U.N. aid chief Mark Lowcock appealed Thursday for a halt to fighting in Yemen amid intense diplomacy to end a war that has pushed millions to the brink of famine.
"I'd like to see a cessation of hostilities, especially around the key infrastructure, especially around Hodeida," Lowcock told reporters after arriving in the rebel-held capital Sanaa.
Under heavy international pressure, Saudi-backed pro-government forces have largely suspended a five-month offensive on the insurgent-held port city of Hodeida, a key entry point for imports and aid.
U.N. agencies say 14 million Yemenis are at risk of starvation and the closure of the port would exacerbate the humanitarian crisis gripping the impoverished Arabian Peninsula country.
"I have come because I am very concerned about the humanitarian situation here, which has deteriorated since I was here last," Lowcock said.
"I'd like to see the environment in which the aid system operates, made easier for the aid agencies.
"I would like to see stronger economic support, more resources injected into the economy, salaries paid, more foreign exchange so that ordinary people have more money to buy the essentials to survive."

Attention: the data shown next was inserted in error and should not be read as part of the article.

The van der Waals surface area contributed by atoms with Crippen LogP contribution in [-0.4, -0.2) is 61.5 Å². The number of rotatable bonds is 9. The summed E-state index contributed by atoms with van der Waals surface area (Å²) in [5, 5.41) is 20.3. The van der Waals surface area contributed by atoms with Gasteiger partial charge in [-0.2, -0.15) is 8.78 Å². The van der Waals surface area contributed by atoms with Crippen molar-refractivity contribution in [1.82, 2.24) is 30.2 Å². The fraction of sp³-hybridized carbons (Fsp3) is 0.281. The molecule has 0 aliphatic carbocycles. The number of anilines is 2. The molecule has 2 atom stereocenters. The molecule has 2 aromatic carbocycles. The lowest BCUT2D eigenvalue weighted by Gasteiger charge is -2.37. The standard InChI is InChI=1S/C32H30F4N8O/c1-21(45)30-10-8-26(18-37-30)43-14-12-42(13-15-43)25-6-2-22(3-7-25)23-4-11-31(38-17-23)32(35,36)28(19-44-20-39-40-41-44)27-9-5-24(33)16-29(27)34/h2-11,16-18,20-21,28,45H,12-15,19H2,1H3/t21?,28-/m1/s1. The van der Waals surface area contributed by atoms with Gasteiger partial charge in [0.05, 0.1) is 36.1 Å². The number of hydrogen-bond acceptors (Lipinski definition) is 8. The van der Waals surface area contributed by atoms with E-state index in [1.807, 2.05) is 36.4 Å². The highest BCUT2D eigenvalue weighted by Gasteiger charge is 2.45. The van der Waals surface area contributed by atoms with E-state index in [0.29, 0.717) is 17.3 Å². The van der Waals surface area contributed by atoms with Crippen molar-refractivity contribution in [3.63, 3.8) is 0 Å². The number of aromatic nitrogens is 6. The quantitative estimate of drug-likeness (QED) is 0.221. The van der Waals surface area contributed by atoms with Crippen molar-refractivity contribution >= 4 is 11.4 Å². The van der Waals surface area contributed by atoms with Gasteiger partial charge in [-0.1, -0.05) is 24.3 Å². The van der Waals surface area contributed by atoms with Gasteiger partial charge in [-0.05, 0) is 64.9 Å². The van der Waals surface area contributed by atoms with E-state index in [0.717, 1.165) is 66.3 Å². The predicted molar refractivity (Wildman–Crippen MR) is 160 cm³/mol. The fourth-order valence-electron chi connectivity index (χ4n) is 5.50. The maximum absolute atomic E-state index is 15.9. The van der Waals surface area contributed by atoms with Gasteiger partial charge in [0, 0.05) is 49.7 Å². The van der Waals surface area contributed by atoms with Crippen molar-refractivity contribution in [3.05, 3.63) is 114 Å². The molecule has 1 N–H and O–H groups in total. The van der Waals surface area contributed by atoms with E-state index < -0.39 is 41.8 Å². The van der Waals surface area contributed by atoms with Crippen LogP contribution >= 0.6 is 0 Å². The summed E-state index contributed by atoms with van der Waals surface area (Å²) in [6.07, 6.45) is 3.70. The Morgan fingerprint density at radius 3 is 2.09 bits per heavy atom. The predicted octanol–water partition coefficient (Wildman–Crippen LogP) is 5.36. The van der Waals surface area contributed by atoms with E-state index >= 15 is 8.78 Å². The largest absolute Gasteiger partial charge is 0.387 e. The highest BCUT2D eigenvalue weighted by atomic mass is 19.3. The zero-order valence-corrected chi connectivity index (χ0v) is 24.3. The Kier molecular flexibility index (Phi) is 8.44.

Lowcock will spend three days in Yemen to see first-hand the world's worst humanitarian crisis, according to the U.N.
U.N. peace envoy Martin Griffiths is hoping to bring the Saudi-backed Yemeni government and the Iran-aligned Huthi rebels to Sweden in the coming days for negotiations on ending the more than three-year conflict.
Lowcock, who last visited Yemen in October 2017, will hold talks with officials in Sanaa and the government-controlled southern city of Aden.
The Yemen conflict, which escalated when a Saudi-led coalition intervened on the government's side in 2015, has killed nearly 10,000 people and left up to 22 million in need of humanitarian assistance, according to U.N. figures.
Rights groups fear the actual death toll is far higher.
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